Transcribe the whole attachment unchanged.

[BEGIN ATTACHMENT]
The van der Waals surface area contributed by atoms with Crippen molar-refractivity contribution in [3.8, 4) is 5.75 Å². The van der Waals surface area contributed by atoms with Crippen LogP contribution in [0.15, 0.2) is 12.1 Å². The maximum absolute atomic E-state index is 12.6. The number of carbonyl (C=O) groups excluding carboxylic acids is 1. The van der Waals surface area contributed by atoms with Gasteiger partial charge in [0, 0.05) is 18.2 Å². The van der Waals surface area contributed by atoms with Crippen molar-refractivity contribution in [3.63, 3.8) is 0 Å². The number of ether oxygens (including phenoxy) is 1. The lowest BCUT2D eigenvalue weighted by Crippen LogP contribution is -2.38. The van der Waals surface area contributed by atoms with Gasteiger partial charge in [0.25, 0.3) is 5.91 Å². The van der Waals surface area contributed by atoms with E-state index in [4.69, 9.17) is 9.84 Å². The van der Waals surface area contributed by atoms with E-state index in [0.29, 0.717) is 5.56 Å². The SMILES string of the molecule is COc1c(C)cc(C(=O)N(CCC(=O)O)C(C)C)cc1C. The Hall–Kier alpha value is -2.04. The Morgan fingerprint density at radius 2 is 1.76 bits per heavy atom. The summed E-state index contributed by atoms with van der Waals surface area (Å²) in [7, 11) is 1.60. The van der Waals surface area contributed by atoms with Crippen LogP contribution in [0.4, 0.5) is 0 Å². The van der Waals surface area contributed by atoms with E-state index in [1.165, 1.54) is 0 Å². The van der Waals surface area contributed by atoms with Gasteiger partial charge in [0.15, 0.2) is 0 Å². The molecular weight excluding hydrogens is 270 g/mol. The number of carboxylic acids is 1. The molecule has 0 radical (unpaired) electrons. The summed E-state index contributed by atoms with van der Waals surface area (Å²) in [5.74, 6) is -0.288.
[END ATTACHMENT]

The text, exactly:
The van der Waals surface area contributed by atoms with Crippen molar-refractivity contribution in [3.8, 4) is 5.75 Å². The van der Waals surface area contributed by atoms with Crippen LogP contribution in [0.15, 0.2) is 12.1 Å². The maximum absolute atomic E-state index is 12.6. The number of carbonyl (C=O) groups excluding carboxylic acids is 1. The van der Waals surface area contributed by atoms with Gasteiger partial charge in [0, 0.05) is 18.2 Å². The van der Waals surface area contributed by atoms with Crippen molar-refractivity contribution in [3.63, 3.8) is 0 Å². The number of ether oxygens (including phenoxy) is 1. The lowest BCUT2D eigenvalue weighted by Crippen LogP contribution is -2.38. The van der Waals surface area contributed by atoms with Gasteiger partial charge in [0.25, 0.3) is 5.91 Å². The van der Waals surface area contributed by atoms with E-state index in [4.69, 9.17) is 9.84 Å². The van der Waals surface area contributed by atoms with E-state index in [0.29, 0.717) is 5.56 Å². The SMILES string of the molecule is COc1c(C)cc(C(=O)N(CCC(=O)O)C(C)C)cc1C. The Hall–Kier alpha value is -2.04. The Morgan fingerprint density at radius 2 is 1.76 bits per heavy atom. The summed E-state index contributed by atoms with van der Waals surface area (Å²) in [7, 11) is 1.60. The van der Waals surface area contributed by atoms with Crippen LogP contribution in [0.4, 0.5) is 0 Å². The van der Waals surface area contributed by atoms with E-state index in [1.165, 1.54) is 0 Å². The van der Waals surface area contributed by atoms with Gasteiger partial charge in [0.15, 0.2) is 0 Å². The molecular weight excluding hydrogens is 270 g/mol. The number of carboxylic acids is 1. The molecule has 0 radical (unpaired) electrons. The summed E-state index contributed by atoms with van der Waals surface area (Å²) in [5.74, 6) is -0.288.